The heading of this article might confuse the reader at the first glance. However, in the market economy balance has a very different role to play as compared to the one we remember so well from the planned, or rather, command economy. Balance means a state where demand equals supply and economic agents have no reason to influence it in their own interests. In reality, such a state is possible only in theory. The more global and open the market, the stronger and more mixed the impact of the market forces and the slimmer the chances of a balance to be achieved. But regardless of the above, there is no reason to underestimate the importance of balance. The perpetual antagonism between the seller and the buyer and the lender and the borrower characteristic of the market economy at one and the same time means moving towards the equilibrium status and away from it. Everything depends on which factor prevails. The principal characteristics of a near-equilibrium are the stability of interest rates, profitability and other indicators.

Striving for better and more profitable results is the natural behaviour of all economic agents. However, one must always be on the lookout for any signs of a possible danger. The first signs of dangerous deviations are the changes that differ sharply from the relatively stable trend of development. A drastic example here is the development of the Tallinn Stock Exchange in the second half of 1997. First, the TALSE index nearly doubled in two months, followed by a drop of over 2.5 times. In case of the bank shares which dominate the market (approximately 80% of the deals) the increase and the decline were even steeper. The sharp rise and fall were caused by the overly optimistic, one might even say bloated, profit expectations. The capitalization of shares registered at the Estonian Central Depository for Securities amounted to nearly EEK 29 billion at the end of August 1997, including EEK 17 billion worth of bank shares. These figures accounted for 44 and 26%, respectively, of the gross domestic product (GDP), but their real-term economic essence is impossible to analyse. The stock exchange fluctuations of 1998, with the bottom coming even closer, have had a different nature and a different message.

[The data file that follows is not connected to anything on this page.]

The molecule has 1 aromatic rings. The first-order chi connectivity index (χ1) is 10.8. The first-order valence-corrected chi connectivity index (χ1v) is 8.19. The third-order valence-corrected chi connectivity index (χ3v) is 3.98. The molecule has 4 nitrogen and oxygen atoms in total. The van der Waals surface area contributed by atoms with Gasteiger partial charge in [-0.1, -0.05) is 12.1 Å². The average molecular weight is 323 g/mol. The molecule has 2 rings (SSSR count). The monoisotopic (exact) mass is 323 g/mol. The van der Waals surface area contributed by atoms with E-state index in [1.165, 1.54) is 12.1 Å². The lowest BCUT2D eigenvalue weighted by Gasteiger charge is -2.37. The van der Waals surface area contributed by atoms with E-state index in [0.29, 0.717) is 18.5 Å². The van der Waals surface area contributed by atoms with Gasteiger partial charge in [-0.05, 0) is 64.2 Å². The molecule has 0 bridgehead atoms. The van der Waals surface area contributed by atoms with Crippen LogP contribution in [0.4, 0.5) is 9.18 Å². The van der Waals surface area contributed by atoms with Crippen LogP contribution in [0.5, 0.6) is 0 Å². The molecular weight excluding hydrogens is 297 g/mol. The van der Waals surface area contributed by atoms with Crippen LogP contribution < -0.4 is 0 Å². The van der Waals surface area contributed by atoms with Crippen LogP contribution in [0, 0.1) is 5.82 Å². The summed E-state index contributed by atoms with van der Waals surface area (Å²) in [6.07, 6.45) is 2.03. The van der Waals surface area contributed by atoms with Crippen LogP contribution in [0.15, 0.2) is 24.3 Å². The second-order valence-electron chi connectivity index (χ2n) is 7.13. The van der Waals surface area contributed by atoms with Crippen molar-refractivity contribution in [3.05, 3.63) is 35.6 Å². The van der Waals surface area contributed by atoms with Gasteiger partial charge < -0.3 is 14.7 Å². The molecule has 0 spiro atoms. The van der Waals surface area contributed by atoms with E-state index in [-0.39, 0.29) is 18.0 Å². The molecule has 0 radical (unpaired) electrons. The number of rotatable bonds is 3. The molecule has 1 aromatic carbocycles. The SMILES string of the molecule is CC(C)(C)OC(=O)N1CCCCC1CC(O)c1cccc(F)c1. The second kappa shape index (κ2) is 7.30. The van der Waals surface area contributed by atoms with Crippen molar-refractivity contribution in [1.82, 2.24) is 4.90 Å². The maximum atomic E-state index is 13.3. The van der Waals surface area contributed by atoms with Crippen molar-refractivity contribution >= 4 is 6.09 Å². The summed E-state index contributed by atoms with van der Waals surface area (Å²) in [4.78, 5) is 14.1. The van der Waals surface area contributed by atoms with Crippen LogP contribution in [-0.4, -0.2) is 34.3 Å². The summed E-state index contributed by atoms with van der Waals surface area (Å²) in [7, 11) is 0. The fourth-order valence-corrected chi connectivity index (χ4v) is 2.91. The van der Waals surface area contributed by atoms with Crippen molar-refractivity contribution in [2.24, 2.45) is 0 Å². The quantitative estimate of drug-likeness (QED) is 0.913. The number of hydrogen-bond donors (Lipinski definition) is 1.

The above example may be somewhat exceptional because there are actually several indicators worth following and every economic agent is usually aware of the risk criteria. One indicator linking the private citizens and the banks is housing and other consumption-oriented loans. The volume of these loans has increased more than five times in the past two years and amounted to EEK 3.7 billion at the end of March 1998. On an average, these loans account for at least 10% of the private consumption costs, and even more, if we add here the credit received from leasing companies. Whether it is a lot or not depends mainly on the possibilities of balancing the budget of a concrete family and which, from the point of consumption and saving, plays an important role in the national economy.